WORKSHOP Dance Jathre 2011 by Shambhavi School of Dance was an opportunity for experts to reach out to dance enthusiasts through a series of such workshops
W e sat entranced as the renowned Odissi exponent Madhavi Mudgal demonstrated the Tribhanga –– slowly and flawlessly aligning her head, waist and feet towards a perfect posture while urging the young dancers before her to watch closely and imitate her moves. A few managed, the others who could not were gently corrected by Madhavi. At the end of her one-hour workshop, the participants were clamouring for more but there was another session coming up.
Dance Jathre 2011 by Shambhavi School of Dance presented opportunities for experts to reach out to dance-enthusiasts through a series of such workshops. Conceived and organised by Shambhavi-founder and renowned Kuchipudi dancer, Vyjayanthi Kashi, it also offered a variety of other platforms for the art. There were competitions for budding artistes in solo-dance and choreography categories; evening performances by famous dancers; and interestingly, a marketplace for dance-related paraphernalia. All related to different dance-forms.
Vyjayanthi elaborated: “For me dance goes beyond my own performances. Dance for me is about sharing. Hence, besides Kuchipudi, my Jathre offers platforms for both academic-sessions and performances in all forms ranging from Bharatanatyam to salsa and from Mohiniattam to western classical ballet. It's also a network zone for dance professionals. I also like to encourage young talent in all forms, hence the competitions in classical forms and contemporary dance too.”
But the bazaar concept was intriguing. There was a row of stalls –– exhibiting and/or retailing dance costumes, books, photographs, jewellery, ‘dance-wall', mudra- paintings, etc. Cultural visionary Vyjayanthi explained: “I have always wondered why Indian classical dance can't be an industry –– like cinema for eg.–– which provides a livelihood. In fact, many youngsters who learn dance believe it can't become a profession. These stalls are my way of stimulating people to think of the different ways in which dance can become an industry and profession.”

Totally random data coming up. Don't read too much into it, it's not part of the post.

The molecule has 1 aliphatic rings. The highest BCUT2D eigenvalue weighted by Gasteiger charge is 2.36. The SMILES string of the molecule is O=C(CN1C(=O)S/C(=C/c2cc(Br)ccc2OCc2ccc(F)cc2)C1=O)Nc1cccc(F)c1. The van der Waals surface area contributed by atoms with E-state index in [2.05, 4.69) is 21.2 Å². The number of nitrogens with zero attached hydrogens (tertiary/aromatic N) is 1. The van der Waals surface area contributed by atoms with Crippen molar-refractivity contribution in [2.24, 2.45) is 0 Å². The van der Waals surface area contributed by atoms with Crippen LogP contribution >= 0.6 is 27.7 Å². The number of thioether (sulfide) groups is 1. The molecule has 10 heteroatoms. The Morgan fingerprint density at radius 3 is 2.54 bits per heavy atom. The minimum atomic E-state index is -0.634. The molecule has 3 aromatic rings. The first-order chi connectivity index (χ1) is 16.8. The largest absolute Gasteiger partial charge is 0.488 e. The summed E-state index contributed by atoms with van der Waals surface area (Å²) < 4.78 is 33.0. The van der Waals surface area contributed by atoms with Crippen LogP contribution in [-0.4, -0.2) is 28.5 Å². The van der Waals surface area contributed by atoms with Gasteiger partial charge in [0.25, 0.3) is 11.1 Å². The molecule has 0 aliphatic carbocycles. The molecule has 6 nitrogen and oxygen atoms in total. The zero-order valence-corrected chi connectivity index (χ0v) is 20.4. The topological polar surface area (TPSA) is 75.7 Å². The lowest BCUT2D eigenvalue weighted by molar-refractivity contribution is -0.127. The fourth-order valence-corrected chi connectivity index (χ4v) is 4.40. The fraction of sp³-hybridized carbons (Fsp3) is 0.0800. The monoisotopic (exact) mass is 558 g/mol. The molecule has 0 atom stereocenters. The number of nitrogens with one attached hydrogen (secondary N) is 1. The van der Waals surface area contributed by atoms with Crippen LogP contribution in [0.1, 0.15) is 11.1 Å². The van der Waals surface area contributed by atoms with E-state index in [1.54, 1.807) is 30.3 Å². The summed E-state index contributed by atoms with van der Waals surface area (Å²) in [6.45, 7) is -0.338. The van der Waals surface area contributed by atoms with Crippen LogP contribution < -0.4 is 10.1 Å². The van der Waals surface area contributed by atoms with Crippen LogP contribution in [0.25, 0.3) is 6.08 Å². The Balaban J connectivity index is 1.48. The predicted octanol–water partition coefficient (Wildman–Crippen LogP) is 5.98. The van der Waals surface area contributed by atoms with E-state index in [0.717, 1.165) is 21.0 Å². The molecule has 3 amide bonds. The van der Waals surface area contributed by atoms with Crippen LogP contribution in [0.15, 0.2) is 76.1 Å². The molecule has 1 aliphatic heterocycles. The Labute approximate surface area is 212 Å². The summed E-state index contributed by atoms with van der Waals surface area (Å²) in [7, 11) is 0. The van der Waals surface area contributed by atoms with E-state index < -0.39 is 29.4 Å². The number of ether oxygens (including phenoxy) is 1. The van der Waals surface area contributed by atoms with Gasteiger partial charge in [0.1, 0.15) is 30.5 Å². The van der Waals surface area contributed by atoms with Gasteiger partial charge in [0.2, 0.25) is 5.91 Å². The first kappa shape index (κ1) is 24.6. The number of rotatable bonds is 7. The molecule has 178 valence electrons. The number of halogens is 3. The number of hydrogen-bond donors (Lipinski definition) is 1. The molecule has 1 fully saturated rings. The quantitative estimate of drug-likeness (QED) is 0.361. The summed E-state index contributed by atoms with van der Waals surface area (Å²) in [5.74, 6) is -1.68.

Madhavi's workshop was followed by a kalari one by Ranjan Mullaratt. He got participants to try out ashtavadivu or eight animal poses. He and his team then delighted participants by demonstrating –– on their request –– some dramatic leaps and a few techniques used in battle scenes.
Germany-based Rajyashree Ramesh, Bharatanatyam and Kuchipudi exponent, and certified movement analyst, came up with an interesting session titled, Sensing and Shaping Movement, wherein she showed how ordinary, everyday movements get translated into the stylised movements of classical dance –– including its complicated adavus.
After Vyjayanthi's interesting Kuchipudi workshop, Ahmedabad-based Kathak dancers and teachers Maulik Shah and Ishira Parikh demonstrated basic steps and chakkars of Kathak to a packed class which included expats wanting an intro to Indian dance; and young Bharatanatyam, Odissi and Kuchipudi students. “We explained how to create patterns in the taal structure and how Kathak body movements correspond to these rhythm patterns,” they said.
For celebrated ballerina, choreographer and teacher Yana Lewis, her workshop was a “great way to reach out to students of classical Indian dance forms.” Yana explained how the training of muscles in a certain way and specific movements in classical ballet can help prevent many of the injuries Indian dancers are prone to. Interestingly, all workshops drew enthusiasts belonging to a range of dance-forms other than the one being taught/demonstrated.
Most participants expressed satisfaction with the interactive workshops. Budding Bharatanatyam and contemporary dancer Radhika Prabhu said: “It was exciting and educative to experience so many dance styles from leading gurus under one roof.” Young Kathak and Bharatantyam exponent Nandita Mondal felt, “the Jathre was a kaleidoscope. I also discovered many things about my own potential as a dancer.”